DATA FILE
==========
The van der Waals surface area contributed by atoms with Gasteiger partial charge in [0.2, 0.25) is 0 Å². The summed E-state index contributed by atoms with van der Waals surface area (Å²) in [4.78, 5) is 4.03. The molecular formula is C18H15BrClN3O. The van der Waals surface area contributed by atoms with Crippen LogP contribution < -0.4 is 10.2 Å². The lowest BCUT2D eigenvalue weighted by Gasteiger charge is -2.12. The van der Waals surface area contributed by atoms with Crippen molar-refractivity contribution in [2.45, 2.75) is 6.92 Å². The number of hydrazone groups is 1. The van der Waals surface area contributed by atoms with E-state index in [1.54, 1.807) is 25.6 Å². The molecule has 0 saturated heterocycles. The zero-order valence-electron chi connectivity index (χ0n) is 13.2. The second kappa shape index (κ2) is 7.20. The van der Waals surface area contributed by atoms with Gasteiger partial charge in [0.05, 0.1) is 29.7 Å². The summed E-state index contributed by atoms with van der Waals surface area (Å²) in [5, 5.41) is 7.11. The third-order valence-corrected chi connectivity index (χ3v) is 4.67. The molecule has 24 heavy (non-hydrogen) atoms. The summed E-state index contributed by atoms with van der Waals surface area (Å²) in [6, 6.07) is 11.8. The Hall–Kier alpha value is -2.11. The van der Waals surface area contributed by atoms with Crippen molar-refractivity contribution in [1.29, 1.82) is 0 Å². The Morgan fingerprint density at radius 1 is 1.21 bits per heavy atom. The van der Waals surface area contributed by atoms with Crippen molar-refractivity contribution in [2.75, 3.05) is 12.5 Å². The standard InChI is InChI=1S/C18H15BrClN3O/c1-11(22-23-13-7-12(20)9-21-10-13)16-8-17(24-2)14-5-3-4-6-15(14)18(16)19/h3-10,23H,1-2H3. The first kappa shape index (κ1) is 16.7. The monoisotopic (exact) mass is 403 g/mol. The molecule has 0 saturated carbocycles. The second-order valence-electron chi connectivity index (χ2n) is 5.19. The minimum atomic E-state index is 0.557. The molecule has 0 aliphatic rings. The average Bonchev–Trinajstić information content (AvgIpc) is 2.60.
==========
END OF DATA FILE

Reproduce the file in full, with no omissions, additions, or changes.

The van der Waals surface area contributed by atoms with Gasteiger partial charge in [0.2, 0.25) is 0 Å². The summed E-state index contributed by atoms with van der Waals surface area (Å²) in [4.78, 5) is 4.03. The molecular formula is C18H15BrClN3O. The van der Waals surface area contributed by atoms with Crippen LogP contribution < -0.4 is 10.2 Å². The lowest BCUT2D eigenvalue weighted by Gasteiger charge is -2.12. The van der Waals surface area contributed by atoms with Crippen molar-refractivity contribution in [2.45, 2.75) is 6.92 Å². The number of hydrazone groups is 1. The van der Waals surface area contributed by atoms with E-state index in [1.54, 1.807) is 25.6 Å². The molecule has 0 saturated heterocycles. The zero-order valence-electron chi connectivity index (χ0n) is 13.2. The second kappa shape index (κ2) is 7.20. The van der Waals surface area contributed by atoms with Gasteiger partial charge in [0.05, 0.1) is 29.7 Å². The summed E-state index contributed by atoms with van der Waals surface area (Å²) in [5, 5.41) is 7.11. The third-order valence-corrected chi connectivity index (χ3v) is 4.67. The molecule has 24 heavy (non-hydrogen) atoms. The summed E-state index contributed by atoms with van der Waals surface area (Å²) in [6, 6.07) is 11.8. The Hall–Kier alpha value is -2.11. The van der Waals surface area contributed by atoms with Crippen molar-refractivity contribution in [1.29, 1.82) is 0 Å². The Morgan fingerprint density at radius 1 is 1.21 bits per heavy atom. The van der Waals surface area contributed by atoms with Crippen molar-refractivity contribution in [2.75, 3.05) is 12.5 Å². The standard InChI is InChI=1S/C18H15BrClN3O/c1-11(22-23-13-7-12(20)9-21-10-13)16-8-17(24-2)14-5-3-4-6-15(14)18(16)19/h3-10,23H,1-2H3. The first kappa shape index (κ1) is 16.7. The monoisotopic (exact) mass is 403 g/mol. The molecule has 0 saturated carbocycles. The second-order valence-electron chi connectivity index (χ2n) is 5.19. The minimum atomic E-state index is 0.557. The molecule has 0 aliphatic rings. The average Bonchev–Trinajstić information content (AvgIpc) is 2.60.